November 28, 2012
On the day before Thanksgiving with little or no media attention, President Obama wrote a memorandum, which is an unofficial directive,
While the corporate media has largely ignored this memo, there has recently been much speculation in alternative media as to why Obama felt the need to address insider threats at this time.
The subject heading of the memo is “National Insider Threat Policy and Minimum Standards for Executive Branch Insider Threat Programs.”
It is short enough to reprint in its entirety:
Much of the speculation regarding this memo is a result of the brevity and ambiguous wording.
For example, what exactly defines an “insider threat” and why are “violent acts against the Government or the Nation” mentioned? Recent events raise even more questions.
After a closer look at some of the theories regarding why Obama felt the need to write this now, readers can draw their own conclusions.
This memo obviously urges an expansion of powers granted to the Insider Threat Task Force that was created by an executive order in October 2011, ten months after Army Private Bradley Manning retrieved roughly 250,000 diplomatic cables from a government computer and turned them over to Wikileaks.
Bradley Manning is facing hearings this week that could lead to him being imprisoned for life, after already being imprisoned in solitary confinement since May 2010.
If that is not enough of a deterrent for whistleblowers in the military, what is?
Jesselyn Radack, writing for the DailyKOS, correctly points out that this memo,
Yet she once again correctly notes that,
In fact, the New York Times pointed out last year that anywhere from 50 percent to 90 percent of classified documents could safely be made public.
Kevin Gosztola, who has been following the Bradley Manning case, appeared on RT with a similar assessment (see above video):
Gosztala takes it one step further when he writes,
It is quite possible that Obama wrote the memo with Manning’s case and other whistleblowers in mind, yet many speculate that there is much more to it.
Obviously, none of these whistleblowers were plotting violent acts against the nation and it is a safe assumption that a President who is an ex-constitutional law professor can make a distinction between whistleblowing, espionage and violent acts against the nation.
Expansion of executive powers
Beginning with the Bush administration, there has been a rapid expansion of executive powers in government and the Obama administration has continued that trend with unprecedented bills such as the National Defense Authorization Act (S.1867) and the Federal Restricted Building and Grounds Improvement Act (HR 347).
It is a legitimate concern that the insider threat memo is a directive authorizing a further expansion of executive powers.
David Hagmann, writing for the Canada Free Press, makes some good points when he interprets Obama’s memo in a broader perspective. Like others, he points out the ambiguity in the wording and acknowledges that it could just be geared at stopping leaks.
Hagmann, however, takes note of a key word in the memo.
The word is “centrally,” and when it is considered in the context of Obama’s agenda seen being implemented over the last four years, it is chilling:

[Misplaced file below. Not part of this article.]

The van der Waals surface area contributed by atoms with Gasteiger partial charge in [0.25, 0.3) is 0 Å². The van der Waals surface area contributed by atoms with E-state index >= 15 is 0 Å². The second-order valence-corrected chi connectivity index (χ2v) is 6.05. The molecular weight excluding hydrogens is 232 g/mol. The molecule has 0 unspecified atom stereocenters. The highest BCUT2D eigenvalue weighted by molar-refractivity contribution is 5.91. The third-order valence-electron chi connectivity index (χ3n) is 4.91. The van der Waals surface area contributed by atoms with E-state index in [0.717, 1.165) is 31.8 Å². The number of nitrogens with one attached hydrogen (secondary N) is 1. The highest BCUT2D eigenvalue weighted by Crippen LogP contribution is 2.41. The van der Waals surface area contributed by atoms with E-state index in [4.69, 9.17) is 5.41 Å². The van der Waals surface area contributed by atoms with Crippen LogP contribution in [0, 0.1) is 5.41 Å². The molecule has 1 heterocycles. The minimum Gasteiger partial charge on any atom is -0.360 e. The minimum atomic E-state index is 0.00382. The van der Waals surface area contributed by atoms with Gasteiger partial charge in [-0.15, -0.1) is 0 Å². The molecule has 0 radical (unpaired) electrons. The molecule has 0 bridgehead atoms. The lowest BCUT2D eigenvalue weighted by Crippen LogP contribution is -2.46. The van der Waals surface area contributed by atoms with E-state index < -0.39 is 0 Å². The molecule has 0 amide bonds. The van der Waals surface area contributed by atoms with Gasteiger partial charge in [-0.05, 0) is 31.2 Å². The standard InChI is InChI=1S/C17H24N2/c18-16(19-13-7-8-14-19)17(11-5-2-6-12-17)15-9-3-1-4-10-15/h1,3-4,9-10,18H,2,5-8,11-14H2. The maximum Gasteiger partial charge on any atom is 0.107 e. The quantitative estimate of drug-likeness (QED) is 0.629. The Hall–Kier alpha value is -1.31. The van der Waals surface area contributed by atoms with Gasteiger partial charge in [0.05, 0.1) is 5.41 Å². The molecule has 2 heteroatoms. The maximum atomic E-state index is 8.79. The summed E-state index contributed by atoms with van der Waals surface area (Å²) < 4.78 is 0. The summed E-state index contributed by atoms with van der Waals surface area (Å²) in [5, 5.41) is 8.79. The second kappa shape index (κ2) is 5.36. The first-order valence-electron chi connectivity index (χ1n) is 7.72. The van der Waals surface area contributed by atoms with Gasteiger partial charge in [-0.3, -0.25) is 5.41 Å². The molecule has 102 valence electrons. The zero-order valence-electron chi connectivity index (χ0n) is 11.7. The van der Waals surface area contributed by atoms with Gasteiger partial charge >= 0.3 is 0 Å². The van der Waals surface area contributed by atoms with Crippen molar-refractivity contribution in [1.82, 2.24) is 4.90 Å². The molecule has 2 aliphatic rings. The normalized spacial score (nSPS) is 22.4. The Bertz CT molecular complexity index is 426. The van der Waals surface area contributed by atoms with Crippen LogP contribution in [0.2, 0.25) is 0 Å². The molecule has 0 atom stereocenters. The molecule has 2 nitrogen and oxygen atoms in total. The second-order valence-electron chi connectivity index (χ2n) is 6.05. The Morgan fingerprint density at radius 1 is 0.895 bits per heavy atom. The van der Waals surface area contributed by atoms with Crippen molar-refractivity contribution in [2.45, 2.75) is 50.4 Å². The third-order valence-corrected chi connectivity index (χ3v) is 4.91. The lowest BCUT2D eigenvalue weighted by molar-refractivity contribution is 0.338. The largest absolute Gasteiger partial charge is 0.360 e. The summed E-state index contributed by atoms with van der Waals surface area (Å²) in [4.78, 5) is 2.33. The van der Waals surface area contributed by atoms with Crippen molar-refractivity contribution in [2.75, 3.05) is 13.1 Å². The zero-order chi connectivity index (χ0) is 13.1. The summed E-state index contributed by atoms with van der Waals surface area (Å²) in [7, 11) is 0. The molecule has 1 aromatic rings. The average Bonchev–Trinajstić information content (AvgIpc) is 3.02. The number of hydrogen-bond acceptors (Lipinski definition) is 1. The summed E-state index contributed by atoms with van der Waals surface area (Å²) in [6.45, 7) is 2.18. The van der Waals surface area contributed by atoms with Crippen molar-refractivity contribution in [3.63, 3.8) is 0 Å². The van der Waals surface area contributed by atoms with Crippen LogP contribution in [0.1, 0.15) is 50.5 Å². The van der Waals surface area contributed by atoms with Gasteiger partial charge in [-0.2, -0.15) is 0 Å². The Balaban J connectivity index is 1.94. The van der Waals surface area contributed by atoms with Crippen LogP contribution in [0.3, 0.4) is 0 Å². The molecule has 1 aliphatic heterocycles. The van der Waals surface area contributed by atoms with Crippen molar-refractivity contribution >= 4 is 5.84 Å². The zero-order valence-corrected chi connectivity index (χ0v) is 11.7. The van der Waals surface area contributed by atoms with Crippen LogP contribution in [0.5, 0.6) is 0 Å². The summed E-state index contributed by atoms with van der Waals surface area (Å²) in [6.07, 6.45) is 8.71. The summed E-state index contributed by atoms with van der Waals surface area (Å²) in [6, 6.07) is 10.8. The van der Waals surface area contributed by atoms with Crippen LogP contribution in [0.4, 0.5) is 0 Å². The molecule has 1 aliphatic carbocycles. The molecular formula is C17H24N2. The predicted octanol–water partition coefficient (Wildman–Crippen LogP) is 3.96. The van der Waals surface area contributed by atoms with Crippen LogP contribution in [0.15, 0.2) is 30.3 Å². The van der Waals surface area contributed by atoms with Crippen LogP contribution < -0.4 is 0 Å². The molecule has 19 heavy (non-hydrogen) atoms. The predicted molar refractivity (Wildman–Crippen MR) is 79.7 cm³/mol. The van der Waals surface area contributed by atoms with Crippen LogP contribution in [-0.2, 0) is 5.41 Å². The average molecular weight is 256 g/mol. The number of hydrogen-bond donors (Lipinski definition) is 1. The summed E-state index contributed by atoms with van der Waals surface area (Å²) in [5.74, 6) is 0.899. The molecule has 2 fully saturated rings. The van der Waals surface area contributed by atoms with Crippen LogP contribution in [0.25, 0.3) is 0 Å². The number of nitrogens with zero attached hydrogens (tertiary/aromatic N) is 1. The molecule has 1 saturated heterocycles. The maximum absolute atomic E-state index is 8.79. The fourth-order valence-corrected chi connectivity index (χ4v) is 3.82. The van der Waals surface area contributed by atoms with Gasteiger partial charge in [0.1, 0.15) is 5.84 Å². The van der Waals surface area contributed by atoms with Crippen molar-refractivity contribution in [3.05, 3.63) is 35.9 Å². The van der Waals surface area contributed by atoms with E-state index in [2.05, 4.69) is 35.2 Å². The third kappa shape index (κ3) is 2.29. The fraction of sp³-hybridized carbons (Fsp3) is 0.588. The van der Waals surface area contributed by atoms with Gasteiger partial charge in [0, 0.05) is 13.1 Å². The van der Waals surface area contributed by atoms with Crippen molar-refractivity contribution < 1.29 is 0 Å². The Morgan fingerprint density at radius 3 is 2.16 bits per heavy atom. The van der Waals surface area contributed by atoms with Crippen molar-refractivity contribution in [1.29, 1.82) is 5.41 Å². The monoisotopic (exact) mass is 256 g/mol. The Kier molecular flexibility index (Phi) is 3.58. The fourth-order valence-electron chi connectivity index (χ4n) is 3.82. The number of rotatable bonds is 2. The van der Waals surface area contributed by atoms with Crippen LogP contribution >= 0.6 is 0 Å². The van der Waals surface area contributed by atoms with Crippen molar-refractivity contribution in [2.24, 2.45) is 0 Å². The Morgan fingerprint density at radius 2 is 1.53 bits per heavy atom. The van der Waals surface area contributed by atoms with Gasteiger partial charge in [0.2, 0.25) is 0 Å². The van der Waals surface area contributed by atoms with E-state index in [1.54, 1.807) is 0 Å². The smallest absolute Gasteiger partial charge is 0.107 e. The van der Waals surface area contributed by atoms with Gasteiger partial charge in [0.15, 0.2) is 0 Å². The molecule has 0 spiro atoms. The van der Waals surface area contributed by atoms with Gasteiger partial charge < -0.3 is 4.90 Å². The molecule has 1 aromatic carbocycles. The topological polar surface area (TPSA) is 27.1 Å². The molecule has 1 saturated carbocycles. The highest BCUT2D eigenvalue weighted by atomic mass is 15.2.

Hagmann’s analysis encompasses the stifling of whistleblowers and takes it a step further to the stifling of any dissent within government agencies.
Like Gosztala and Radack, he acknowledges the ambiguity in the wording. Unlike both, however, he fails to mention that the mechanisms for stifling whistleblowers and any form of dissent were already in place before this memo was written.
So, the question still remains, why would Obama feel the need to write this memo now?
Real insider threats
The words “violent acts against the government or the nation” have rang the alarm bells of several writers who have covered this memo.
Most seem to think they are out of context with the insider threats vaguely described in the memo. But that may not be the case. President Obama may be beginning to feel threatened by not only people within his administration, but also by people in this country (the U.S.).
One context to put that into is that President Obama has received more death threats than any President in U.S. history.
At least two blogs have referenced Secret Service sources that say death threats to the President have increased by over 400 percent since Obama took office in 2008 and amount to about 30 per day.
That's 43,830 death threats for his first four years alone. Of course, that is impossible to verify because the media and not even the President is made aware of all threats against him.
As the Secret Service says,
Combined with the recent shooting of Congresswoman Gabrielle Giffords, the spike in gun sales after the election, and many who have signed petitions for secession, the words “violent acts” and “insider threats” make more sense.
Some writers, such as Gordon Duff writing for Press TV, have gone as far as to claim that Obama’s memo may be a preemptive response to an Israeli assassination attempt or an effort by AIPAC-backed groups to overthrow the U.S. government. Whether or not real threats of violence are from domestic insiders or foreign infiltrators, they cannot sit well with any President regardless of party affiliation.
As usual, the truth probably lies somewhere in between.
The question then becomes,
Neither one seems good for Americans right now.